Scotian said...

Anyone that believes the figures this government out out prior to a full audit of the books is delusional, I don't care what party you support.

There is also a clear need for major infrastructure rebuilding in this nation, that was starting to become clear when the Libs last came to power and were unable to really do anything then because of the economic realities then. However, there appears to be near unanimous consensus that this is the time to spend into deficit to make such massive rebuilding investments given how cheap borrowing cash is and likely to stay for some time from economists across the political spectrum, including those traditionally aligned with the right/private sector. So this is not only a powerful jobs program needed in its own right, it is also a long term investment into economic growth at a more fundamental level which is also badly needed. Which makes the attack approach by that NDP candidate and clearly intended primary candidate for future NDP Finance Minister that much more problematic on the point in what Kirby is saying in his post. I saw that exchange too, and I was surprised not that the Dipper candidate conflicted with the Libs here, but on the basis that he did, just as Kirby highlights.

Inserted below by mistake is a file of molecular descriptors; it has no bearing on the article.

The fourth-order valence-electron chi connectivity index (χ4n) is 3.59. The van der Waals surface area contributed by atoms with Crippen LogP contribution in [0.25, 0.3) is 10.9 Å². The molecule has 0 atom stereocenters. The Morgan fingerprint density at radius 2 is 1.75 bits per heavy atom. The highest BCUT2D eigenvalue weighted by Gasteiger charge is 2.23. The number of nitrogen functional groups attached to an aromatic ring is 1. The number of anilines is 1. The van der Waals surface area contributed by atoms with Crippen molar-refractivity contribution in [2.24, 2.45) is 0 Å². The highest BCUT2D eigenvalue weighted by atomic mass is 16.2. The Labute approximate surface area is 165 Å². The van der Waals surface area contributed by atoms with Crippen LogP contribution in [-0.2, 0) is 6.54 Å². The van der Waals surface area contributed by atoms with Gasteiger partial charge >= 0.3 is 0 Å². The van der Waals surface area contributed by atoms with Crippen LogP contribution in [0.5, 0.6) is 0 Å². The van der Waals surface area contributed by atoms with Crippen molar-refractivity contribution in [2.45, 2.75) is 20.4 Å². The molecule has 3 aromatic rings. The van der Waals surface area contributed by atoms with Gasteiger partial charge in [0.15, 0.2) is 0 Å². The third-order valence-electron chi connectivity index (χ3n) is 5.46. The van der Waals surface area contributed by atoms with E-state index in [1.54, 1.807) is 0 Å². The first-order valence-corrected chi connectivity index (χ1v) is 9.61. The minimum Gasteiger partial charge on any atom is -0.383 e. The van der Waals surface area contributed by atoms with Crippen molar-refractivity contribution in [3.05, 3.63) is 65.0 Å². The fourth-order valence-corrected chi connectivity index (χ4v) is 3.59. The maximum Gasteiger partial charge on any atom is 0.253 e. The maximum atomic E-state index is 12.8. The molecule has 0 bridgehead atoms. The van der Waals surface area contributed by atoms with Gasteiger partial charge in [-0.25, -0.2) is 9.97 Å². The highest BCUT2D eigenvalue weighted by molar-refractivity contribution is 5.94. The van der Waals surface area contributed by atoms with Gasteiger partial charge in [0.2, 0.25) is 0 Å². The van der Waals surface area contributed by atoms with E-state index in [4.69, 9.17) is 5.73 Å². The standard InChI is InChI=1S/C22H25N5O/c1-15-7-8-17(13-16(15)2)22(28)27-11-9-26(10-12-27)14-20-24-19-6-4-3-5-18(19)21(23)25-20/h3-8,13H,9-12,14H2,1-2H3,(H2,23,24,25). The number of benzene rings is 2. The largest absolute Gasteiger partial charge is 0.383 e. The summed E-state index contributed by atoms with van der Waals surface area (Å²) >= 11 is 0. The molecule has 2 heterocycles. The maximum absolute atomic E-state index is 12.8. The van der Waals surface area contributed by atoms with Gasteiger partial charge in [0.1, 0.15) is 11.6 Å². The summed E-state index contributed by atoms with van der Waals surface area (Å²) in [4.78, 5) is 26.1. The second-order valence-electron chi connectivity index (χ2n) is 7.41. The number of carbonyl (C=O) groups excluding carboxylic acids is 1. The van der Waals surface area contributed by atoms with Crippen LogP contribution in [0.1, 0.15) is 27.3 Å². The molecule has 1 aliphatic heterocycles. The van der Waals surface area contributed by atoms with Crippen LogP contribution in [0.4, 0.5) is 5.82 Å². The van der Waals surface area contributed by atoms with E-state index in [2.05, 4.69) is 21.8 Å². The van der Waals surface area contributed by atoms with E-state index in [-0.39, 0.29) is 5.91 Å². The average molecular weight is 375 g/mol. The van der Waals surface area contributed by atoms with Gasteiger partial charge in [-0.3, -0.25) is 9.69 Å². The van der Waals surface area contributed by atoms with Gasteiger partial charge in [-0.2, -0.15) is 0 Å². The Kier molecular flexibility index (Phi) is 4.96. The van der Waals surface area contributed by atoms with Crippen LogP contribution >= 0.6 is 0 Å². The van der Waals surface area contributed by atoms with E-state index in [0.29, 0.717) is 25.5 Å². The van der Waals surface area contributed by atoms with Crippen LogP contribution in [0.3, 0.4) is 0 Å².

I'm not surprised you are getting this blowback, it has become increasingly clear that the new NDP is all about saying whatever is necessary to gain/hold power instead of coming at issues from a principled and thought out position first, and that somehow because it is the NDP saying so makes it OK/progressive/left in nature whereas anyone else saying the same is castigated for not being progressive enough (scarily enough it reminds me of the religious zealots who think if it is for God it is a good but otherwise an action would be the blackest of evils, and that mentality terrifies me whenever I see it wherever I see it). It isn't the ideology so much anymore as it is the naked avarice and lust for power that worries me most about the Mulcair NDP. It was bad enough under Layton, but Layton I could believe was an "ends justifies the means" case, in that if he came to power he might well have then used it for traditional NDP goals given his long history within the party. Mulcair though, Mulcair is an entirely different creature, and his record is far more of a typical say what needs to be said to gain/hold power with far less true examples of commitment to things beyond that, with the one exception that Dippers like to trot out that supposedly proves he is a true environmentalist and Dipper. For me one data point does not a pattern create.

Part of the reason I traditionally tended to go Lib was because I saw in them a party that was not bound to a narrow ideology and tended to be more pragmatist and practical willing to take good ideas wherever they came from without worrying about ideological purity. In the days of Harper and Mulcair I am finding myself renewed in that preference, but not just from the leaders but from the behaviour of their partisans/followers.

BTW, I believe that Lib candidate in that segment was Crystia Freeland of recent Mens Club fame.